With the use of the above electrode substrate (substrate 21 whereupon the transparent electrodes 23 are formed), a display device of three inches long in a diagonal direction and a display device of ten inches long in a diagonal direction were actually produced. During the production, the insulating films 4 and 6 were formed by sputtering SiO2 onto the glass substrates 1 and 2, and the alignment films 7 and 8 were formed thereon by "PSI-A-2001" available from Chisso Co., Ltd. Then, a uniaxial aligning treatment such as a rubbing treatment was applied to the alignment films 7 and 8. Next, the glass substrates 1 and 2 were fastened, and the ferroelectric liquid crystal 9 ("SCE8" available from Merck Ltd.) was sealed in the space between the fastened substrates 1 and 2. The line resistance of the display devices, indicated by a sheet resistance, was 15 Ω.

In either of the display devices produced in the above mentioned manner, a C2U alignment effective for a ferroelectric liquid crystal display device was uniformly obtained over the entire display area without any defects. Moreover, when the polarizing plates 12 and 13 were provided to cause the stable state of alignment to be a dark state, the entire display area including the non-display region showed a uniform dark state.

Furthermore, in the display device with a diagonal line of three inches, since the non-display region was perfectly shaded by the black matrix (light blocking members), a uniform, high-contrast display was achieved. On the other hand, in the display device with a diagonal line of ten inches, the non-display region was perfectly shaded by the black matrix, but a displayable section and a non-displayable section were produced because of a voltage drop in the transparent electrodes 23. Consequently, a uniform, high-contrast display was not achieved.

In order to restrain the voltage drop, the present liquid crystal display device includes a metal film 31 (metal lines 16) as shown in FIG. 3. The method for fabricating the metal film 31 will be explained below.

First, as illustrated in FIG. 4(a), a striped photoresist pattern 32 is formed on the substrate 21 (7059 Glass Substrate) using photolithography. Subsequently, as shown in FIG. 4(b), the substrate 21 is etched to a depth of 400 nm using an etching agent containing 15% ammonium hydrogen difluoride at 25 C. for 6 minutes. As a result, recessed sections 21b as first recessed sections are formed.

Thereafter, as shown in FIG. 4(c), copper (Cu) 33 as a conducting material is deposited in a thickness of 400 nm by evaporation. By lifting off the photoresist pattern 32, the metal film 31 is formed in a striped pattern as shown in FIG. 4(d). Then, as illustrated in FIG. 4(e), ITO 34 is deposited in a thickness of 200 nm on the substrate 21 having the metal film 31 by evaporation so as to form the transparent electrodes 23 as shown in FIG. 4(f) by the same process shown in FIG. 2. Although the photoresist remains on the transparent electrodes 23 after patterning the ITO 34, the remaining photoresist is omitted in FIG. 4(f) for the sake of convenience.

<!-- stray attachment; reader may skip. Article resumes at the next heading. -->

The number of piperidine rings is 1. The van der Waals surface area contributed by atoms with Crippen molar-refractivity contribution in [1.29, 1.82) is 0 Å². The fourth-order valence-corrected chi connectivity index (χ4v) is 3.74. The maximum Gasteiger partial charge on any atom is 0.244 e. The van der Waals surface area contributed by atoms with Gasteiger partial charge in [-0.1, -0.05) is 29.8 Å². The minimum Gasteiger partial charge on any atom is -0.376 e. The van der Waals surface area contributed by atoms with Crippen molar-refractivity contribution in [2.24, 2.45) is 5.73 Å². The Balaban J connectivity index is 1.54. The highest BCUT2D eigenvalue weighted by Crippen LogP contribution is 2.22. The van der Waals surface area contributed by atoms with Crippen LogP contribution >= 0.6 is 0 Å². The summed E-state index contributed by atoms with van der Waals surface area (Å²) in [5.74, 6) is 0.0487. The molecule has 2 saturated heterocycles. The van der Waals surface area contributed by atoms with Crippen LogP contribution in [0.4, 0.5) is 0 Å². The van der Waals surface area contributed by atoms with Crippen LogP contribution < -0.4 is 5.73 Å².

Thereafter, the substrate 21 was etched in the manner shown in FIG. 2, silicon is deposited on the substrate 21, and the photoresist is lifted off to form the black matrix 25 as shown in FIG. 3. As a result, the electrode substrate is obtained.

In the electrode substrate fabricated in the above-mentioned manner, since the metal film 31 is buried (filled) in the substrate 21 so that the metal film 31 comes into contact with the transparent electrodes 23, the metal film 31 and the transparent electrodes 23 form a flat surface.

Moreover, since the black matrix 25 and the metal film 31 are adjacent to each other, light is not blocked by the metal film 31 at the center of the pixel regions formed in the intersections of the transparent electrodes 23 between the facing substrates 21. It is thus possible to present an excellent display.

With the use of the above electrode substrate, a display device with a diagonal line of three inches and a display device with a diagonal line of ten inches were produced like the above. The line resistance of the display devices, indicated by a sheet resistance, was 1 Ω.

In either of the display devices, the C2U alignment effective for a ferroelectric liquid crystal display device was uniformly obtained over the entire display area without any defects. Moreover, when the polarizing plates 12 and 13 were provided to cause the stable state of alignment to be a dark state, the entire display area including the non-display region showed a uniform dark state.

In the display device with a diagonal line of three inches, since the non-display region was perfectly shaded by the black matrix (light blocking members), a uniform, high-contrast display was achieved. Similarly, a uniform, high-contrast display was achieved by the display device with a diagonal line of ten inches.

In this embodiment, the thickness of the metal film 31 is arranged to be 400 nm. However, a necessary electrode resistance can be obtained using the metal film 31 with a smaller width by increasing the etched depth of the substrate 21 and the thickness of the deposited metal as shown in FIG. 5(a). In addition, in the state where the light blocking members 15 were formed as shown in FIG. 5 (b), it was possible to lower the electrode resistance without reducing the effective display area (aperture ratio) of the transparent electrodes 23.